Direct observation of the dissolution behavior of nanomaterials could provide fundamental insight to understanding their anisotropic properties and stability. The dissolution mechanism in solution and vacuum has been well documented. However, the gas-involved dissolution and regrowth have seldom been explored and the mechanisms remain elusive. We report herein, an in situ TEM study of the dissolution and regrowth dynamics of MoO2 nanowires under oxygen using environmental transmission electron microscopy (ETEM). For the first time, oscillatory dissolution on the nanowire tip is revealed, and, intriguingly, simultaneous layer-by-layer regrowth on the sidewall facets is observed, leading to a shorter and wider nanowire. Combined with first-principles calculations, we found that electron beam irradiation caused oxygen loss in the tip facets, which resulted in changing the preferential growth facets and drove the morphology reshaping.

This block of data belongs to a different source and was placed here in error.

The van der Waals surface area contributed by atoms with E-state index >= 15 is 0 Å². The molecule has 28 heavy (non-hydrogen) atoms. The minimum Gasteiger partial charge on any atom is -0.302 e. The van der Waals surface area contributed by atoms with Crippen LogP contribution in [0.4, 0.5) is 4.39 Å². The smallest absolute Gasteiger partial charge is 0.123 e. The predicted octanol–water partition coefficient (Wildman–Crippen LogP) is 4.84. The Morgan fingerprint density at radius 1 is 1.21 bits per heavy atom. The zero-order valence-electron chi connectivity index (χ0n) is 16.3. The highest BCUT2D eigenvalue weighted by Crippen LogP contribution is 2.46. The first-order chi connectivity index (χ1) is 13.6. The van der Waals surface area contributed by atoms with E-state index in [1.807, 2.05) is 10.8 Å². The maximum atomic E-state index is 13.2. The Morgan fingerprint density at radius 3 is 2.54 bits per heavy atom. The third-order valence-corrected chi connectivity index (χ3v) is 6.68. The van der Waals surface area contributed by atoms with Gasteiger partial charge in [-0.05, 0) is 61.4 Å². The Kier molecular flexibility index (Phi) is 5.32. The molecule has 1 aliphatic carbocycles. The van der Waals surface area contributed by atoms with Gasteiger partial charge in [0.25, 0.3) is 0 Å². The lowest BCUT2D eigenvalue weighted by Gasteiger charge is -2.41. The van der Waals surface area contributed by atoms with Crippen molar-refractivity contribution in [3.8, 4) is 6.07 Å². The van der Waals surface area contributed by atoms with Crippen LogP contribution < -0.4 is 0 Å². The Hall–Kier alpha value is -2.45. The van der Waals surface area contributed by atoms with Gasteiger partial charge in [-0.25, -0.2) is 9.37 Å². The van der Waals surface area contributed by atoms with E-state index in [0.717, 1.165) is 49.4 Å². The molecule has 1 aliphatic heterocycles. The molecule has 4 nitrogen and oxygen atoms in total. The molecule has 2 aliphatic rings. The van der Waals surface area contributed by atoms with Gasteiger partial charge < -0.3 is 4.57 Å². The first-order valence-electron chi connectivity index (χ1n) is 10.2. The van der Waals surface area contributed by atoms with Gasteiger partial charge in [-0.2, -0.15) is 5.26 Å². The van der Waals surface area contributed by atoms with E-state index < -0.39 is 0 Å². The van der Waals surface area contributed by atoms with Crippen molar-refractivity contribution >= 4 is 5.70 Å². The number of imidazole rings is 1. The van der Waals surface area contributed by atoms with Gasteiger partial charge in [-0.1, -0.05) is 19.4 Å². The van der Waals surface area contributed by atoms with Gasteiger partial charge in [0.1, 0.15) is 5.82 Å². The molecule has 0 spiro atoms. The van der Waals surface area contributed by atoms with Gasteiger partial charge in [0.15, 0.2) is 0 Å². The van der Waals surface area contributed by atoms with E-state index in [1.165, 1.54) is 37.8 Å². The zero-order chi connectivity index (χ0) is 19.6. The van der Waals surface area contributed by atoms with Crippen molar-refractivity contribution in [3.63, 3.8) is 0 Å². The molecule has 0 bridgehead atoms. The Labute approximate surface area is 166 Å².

- dissolution kinetics
- environmental transmission electron microscopy (ETEM)
- in situ transmission electron microscopy (TEM)
- oscillatory behavior
- oxide surface